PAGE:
A Driving Force in IT Education


By Shihaam Hassanali

Vishaka Nanayakkara always knew she wanted to get into the field of Computer Sciences thanks to her deep love for ones and zeros. In fact, when she was in school in the late 80s, she was certain she wanted to become a computer scientist. Little did she know she would soon embark on a fulfilling journey that married her love for computer engineering with her love for teaching. 

“No one knew what Computer Sciences were at the time,” she shares. “And, Sri Lankan universities didn’t have computer science programmes. You had to first do a Physical Science degree, and go elsewhere to do your IT degree.” Fortunately, in 1986, the University of Moratuwa started a Computer Science and Engineering programme, and with encouragement from her teachers at school, Vishaka scored a spot in the programme after her Advanced Level exams. It was halfway through her degree that she realised she didn’t want to become a scientist, but a teacher. 

Sharing her wisdom, nurturing, and inspiring the brightest minds around her to be and do better are what Vishaka has dedicated nearly 27 years of teaching to. Revolutionising what it means to be a teacher, she encourages her students to take on new opportunities and never give up. “When people give up easily, it drives me crazy!” Vishaka says with a chuckle. 

Not being treated differently

Growing up, Vishaka was never told not to do certain things because she was a girl. There were never gender-based roles or chores and she was always treated equally. When she moved schools from Galle to Visakha Vidyalaya, she felt the push to be independent even more. “Being in a girls-only environment really gave me that confidence because you didn’t know anything different. If you had something you had to do, you never relied on someone else, because everyone was on equal footing,” This experience worked to Vishaka’s advantage when she moved into a lecturer role at UoM. 

Vishaka’s can-do approach to bettering the university, faculty, and her students led to a swift promotion as the Head of the Department of Computer Science of the Engineering Faculty at UoM. “I never questioned if I’d be able to do something. I always thought this is something that needs to be done and just did it!” she shares.

Stepping out of comfort zones is a part of growing up, evolving, and taking on new challenges. Vishaka has always been a firm advocate for constant growth and independent thinking. It has boggled her quite a bit why so many are resistant to change until she realised that fear of the unknown and of failure were driving factors. She solves this particular problem by leading through example.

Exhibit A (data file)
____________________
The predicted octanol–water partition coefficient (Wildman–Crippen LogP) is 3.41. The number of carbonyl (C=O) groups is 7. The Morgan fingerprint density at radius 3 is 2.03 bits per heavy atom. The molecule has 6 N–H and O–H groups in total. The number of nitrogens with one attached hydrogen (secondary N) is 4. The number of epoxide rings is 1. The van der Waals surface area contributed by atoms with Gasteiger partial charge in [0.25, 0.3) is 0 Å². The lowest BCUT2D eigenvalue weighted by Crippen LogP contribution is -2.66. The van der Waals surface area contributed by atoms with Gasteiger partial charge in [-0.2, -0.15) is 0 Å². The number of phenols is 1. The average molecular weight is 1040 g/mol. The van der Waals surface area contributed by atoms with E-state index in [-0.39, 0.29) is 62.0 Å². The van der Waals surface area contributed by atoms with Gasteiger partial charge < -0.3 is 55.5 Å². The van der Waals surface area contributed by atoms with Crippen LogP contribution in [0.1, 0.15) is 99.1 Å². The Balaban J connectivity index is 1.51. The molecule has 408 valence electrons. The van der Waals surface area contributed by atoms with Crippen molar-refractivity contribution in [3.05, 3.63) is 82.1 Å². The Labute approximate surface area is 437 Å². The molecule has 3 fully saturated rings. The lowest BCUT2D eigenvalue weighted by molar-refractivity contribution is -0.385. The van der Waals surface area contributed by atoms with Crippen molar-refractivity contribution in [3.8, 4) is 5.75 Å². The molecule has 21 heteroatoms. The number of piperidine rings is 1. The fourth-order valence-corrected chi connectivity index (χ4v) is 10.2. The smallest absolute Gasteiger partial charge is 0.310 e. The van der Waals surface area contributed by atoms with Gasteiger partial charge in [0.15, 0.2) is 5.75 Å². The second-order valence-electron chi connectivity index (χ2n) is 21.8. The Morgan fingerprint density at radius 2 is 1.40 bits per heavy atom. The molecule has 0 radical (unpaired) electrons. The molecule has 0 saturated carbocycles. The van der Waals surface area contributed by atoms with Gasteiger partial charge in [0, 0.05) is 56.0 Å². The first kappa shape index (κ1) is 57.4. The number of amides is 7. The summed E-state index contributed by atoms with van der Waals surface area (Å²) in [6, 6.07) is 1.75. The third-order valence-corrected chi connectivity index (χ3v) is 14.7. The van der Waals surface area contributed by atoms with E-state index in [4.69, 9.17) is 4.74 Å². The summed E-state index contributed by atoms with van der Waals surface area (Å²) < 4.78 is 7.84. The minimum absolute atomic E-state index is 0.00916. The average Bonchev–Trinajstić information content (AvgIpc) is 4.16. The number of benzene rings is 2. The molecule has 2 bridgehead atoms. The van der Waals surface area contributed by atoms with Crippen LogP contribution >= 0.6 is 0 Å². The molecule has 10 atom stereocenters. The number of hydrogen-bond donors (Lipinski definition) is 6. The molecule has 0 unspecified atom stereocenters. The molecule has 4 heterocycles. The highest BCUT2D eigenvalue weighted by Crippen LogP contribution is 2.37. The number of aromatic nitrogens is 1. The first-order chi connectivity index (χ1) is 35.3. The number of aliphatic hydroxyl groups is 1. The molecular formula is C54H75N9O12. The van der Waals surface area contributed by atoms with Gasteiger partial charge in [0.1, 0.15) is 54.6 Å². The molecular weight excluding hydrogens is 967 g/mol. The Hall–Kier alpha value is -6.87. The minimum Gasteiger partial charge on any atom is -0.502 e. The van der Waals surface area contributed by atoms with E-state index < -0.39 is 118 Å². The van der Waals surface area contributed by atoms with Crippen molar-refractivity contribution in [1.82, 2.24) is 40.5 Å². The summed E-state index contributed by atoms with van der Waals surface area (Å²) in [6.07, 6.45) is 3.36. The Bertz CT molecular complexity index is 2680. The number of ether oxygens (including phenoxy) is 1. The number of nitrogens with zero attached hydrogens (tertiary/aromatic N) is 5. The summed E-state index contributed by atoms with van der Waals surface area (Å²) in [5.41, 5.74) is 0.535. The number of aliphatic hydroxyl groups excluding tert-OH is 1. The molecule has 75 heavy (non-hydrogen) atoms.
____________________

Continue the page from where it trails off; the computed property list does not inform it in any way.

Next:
Embracing change

When Sri Lanka faced the first wave of COVID-19 and the ensuing lockdown in 2020, many educational institutes and universities were fast considering an online teaching model to bridge the learning gap. While Vishaka was all for doing it, she was met with resistance from her own faculty who had reservations about teaching online. “When people don’t know what to do, they resist change,” she says, thoughtfully. Addressing this was her first course of action. She took the time and taught anyone willing to learn how to conduct entire lectures online utilising all the necessary tools. Today, UoM has data – free resources for all students, and even has exams online. “Be the change you want to be!” she enthuses.

Throughout her professional career, Vishaka has shaken up the IT industry, leading by example for students and peers alike. Her openness to learn from her students and younger colleagues no matter how small the idea is propels her forward with vigour. You see, Vishaka lives by her own code: as a teacher, you should always teach anyone willing to learn. Back in 2011, Vishaka was about six years into her tenure as Head of Department when the Trade Union went on strike. Although Vishaka agrees that it’s important the Government appreciates the services of its lecturers, she was not keen to take out any frustrations on the students. So despite the authority the Trade Union holds, she continued her classes outside of the university. And this did not go unappreciated.

To show their gratitude, all her students came together to put on a stellar cultural show, complete with a guest speaker, from first to final years. “They were very scared—scared that people might attack them or me. But despite this, they put this show together,” she says. Vishaka defied the norm and took a stand. This paid off when this same batch of students graduated earlier than everyone else.

Everything Vishaka does is to encourage her students to foster self-confidence, disrupt the norm, and never back down irrespective of your gender. Vishaka has always done this, but she says, “If I could tell my younger self one thing, it’s to believe in yourself.”

(The writer is the former Editor-in-Chief of Cosmopolitan Sri Lanka. She created the country’s first ‘35 Under 35’ list of dynamic young Sri Lankan women making waves and leading the charge in their respective industries.)